Canadian, Russian take silver, bronze


ATHENS, Greece -- Maybe Greg Louganis should come out of

The Americans are plunging toward a dismal performance at the
Olympic diving pool, still in search of their first medal of the
Athens Games after getting blanked again in men's 3-meter
springboard Tuesday night.

Peng Bo won China's third straight gold medal in the event,
holding off Canadian teenager Alexandre Despatie and four-time
Olympian Dmitri Sautin of Russia.

The Americans? Nowhere near the medal stand.

Troy Dumais, the lone U.S. diver to make the final, started the
night in sixth -- and finished there. Now, the Americans are facing
the very real possibility of their first Olympic diving shutout
since 1912.

There are only two events left, and the U.S. divers aren't
considered strong medal contenders in either. Clearly, a sport once
dominated by the likes of Louganis, Pat McCormick and Sammy Lee has
fallen on hard times in America.

"We have to go back and get to work," U.S. coach Ken Armstrong
said. "Work smarter and work harder. It's a good challenge for us.
We'll be back, I guarantee you."

It won't be easy catching the Chinese, whose rise to prominence
coincided with the American decline.

China's powerful team already has piled up four diving golds in
Athens, putting itself in position to equal or beat its five golds
from Sydney in 2000.

Peng bounced back from the disappointment of synchronized
springboard, in which his partner, Wang Kenan, entered the water
totally out of control on the final dive. The belly-flop landing
was so bad that the duo scored no points, dropping them from first
to last place.

Diving alone, Peng didn't blow it. His dives -- often performed
with his mouth wide open -- featured stunning height off the board,
tightly wrapped turns and hardly a ripple when he entered the

He received five 10s on his second dive, another perfect mark on
his fifth and never saw a score lower than 8.0 the entire night.

Peng clinched the gold with one last splash of brilliance -- a
forward 2½ somersault with two twists. The diminutive 23-year-old
climbed from the pool, turning to bow toward the water as the
Chinese fans screamed and waved their red-and-yellow flags.

The result wasn't in doubt. A string of 9s flashed across the
scoreboard, along with an unbeatable total of 787.38 points. The
gold belonged to Peng, who wanted to savor the moment rather than
look ahead to 2008, when he could dive in Beijing as the defending
Olympic champion.

"From the Chinese point of view, it is very difficult to think
that far ahead," he said. "The Chinese tradition is to do things
step by step. I have the gold medal today. It doesn't mean I'm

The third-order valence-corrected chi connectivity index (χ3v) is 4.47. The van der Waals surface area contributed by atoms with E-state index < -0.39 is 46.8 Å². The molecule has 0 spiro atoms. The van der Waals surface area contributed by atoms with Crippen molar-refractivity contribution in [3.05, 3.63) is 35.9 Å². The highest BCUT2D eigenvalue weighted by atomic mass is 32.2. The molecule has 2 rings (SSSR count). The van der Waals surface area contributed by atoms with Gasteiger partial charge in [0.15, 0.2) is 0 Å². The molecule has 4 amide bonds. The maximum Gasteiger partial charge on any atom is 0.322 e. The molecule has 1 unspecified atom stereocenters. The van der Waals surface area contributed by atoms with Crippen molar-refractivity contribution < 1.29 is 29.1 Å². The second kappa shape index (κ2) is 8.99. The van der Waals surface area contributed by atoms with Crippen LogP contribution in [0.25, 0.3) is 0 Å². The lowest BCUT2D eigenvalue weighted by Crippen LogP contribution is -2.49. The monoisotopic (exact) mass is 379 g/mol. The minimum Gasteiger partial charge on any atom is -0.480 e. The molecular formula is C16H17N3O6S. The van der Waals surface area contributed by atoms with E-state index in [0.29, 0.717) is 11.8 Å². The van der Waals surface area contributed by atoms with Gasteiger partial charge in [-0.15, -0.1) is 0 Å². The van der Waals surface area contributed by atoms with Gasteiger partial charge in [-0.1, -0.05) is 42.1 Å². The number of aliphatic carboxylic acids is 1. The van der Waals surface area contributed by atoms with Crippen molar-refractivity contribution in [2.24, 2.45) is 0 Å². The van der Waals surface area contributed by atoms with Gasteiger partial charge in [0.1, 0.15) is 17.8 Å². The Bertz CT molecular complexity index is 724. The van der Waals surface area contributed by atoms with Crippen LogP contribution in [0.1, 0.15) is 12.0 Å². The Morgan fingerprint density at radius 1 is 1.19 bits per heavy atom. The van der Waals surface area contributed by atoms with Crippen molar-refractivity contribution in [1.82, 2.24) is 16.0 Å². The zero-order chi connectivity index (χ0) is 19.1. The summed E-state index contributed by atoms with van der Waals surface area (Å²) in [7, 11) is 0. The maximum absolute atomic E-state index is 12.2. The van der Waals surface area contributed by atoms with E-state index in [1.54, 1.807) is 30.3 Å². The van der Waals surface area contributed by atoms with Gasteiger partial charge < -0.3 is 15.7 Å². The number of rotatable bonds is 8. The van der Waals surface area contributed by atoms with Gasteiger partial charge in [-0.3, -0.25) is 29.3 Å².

going to have it forever."

Dumais climbed to fourth with a strong opening dive, but
couldn't follow it up. He wound up matching his sixth-place finish
from four years ago, which means he'll return for another try in

"My job is not done," the 24-year-old Californian said. "My
goal is to win a medal at the Olympics. I'll fight until I get

Despatie, a 19-year-old native of Montreal, got the silver with
a strong final dive that pushed him to 755.97. He was elated with
the result, considering he's a platform specialist and figures to
be one of the leading contenders in that event.

He was the first Canadian man to win a diving medal.

"I'm very happy I was able to come back and finish strong,"
Despatie said. "When I saw that '2' I couldn't believe it. It was
the most amazing surprise."

The youngster barely beat out the grizzled veteran. Sautin, who
received a big cheer before his final dive, struggled a bit with
his entry and slipped to third with 753.27. Still, it was another
award for one of the greatest divers in history.

The 30-year-old Sautin now has two gold medals, a silver and
four bronzes over his illustrious career.

"That's not bad," he said.

Sautin isn't sure if he'll return for another Olympics. His
training this year was limited by a shoulder injury, and the rest
of his body doesn't feel so good, either.

"This is perhaps my last Olympics," Sautin said. "My body has
suffered a lot of scars, lots of operations. My health isn't what
it used to be. I've had a lot of aches and pains this year."

Dumais finished with 701.46. He added a tougher dive to his list
in hopes of improving his score, but the move failed to pay off
when he received mediocre marks -- ranging from 6.0 to 7.5 -- for his
inward 3½ somersault.

"I just didn't see the water," Dumais said. "I just left it a
little short. I showed everybody I can do the dive. I'm happy. I
wasn't holding back."

He also bristled at the possibility of a medal shutout, pointing
out that the American baseball team didn't even qualify for the

"It's not about the medals," he said. "It's about enjoying
it, having a good time and bringing back the memories."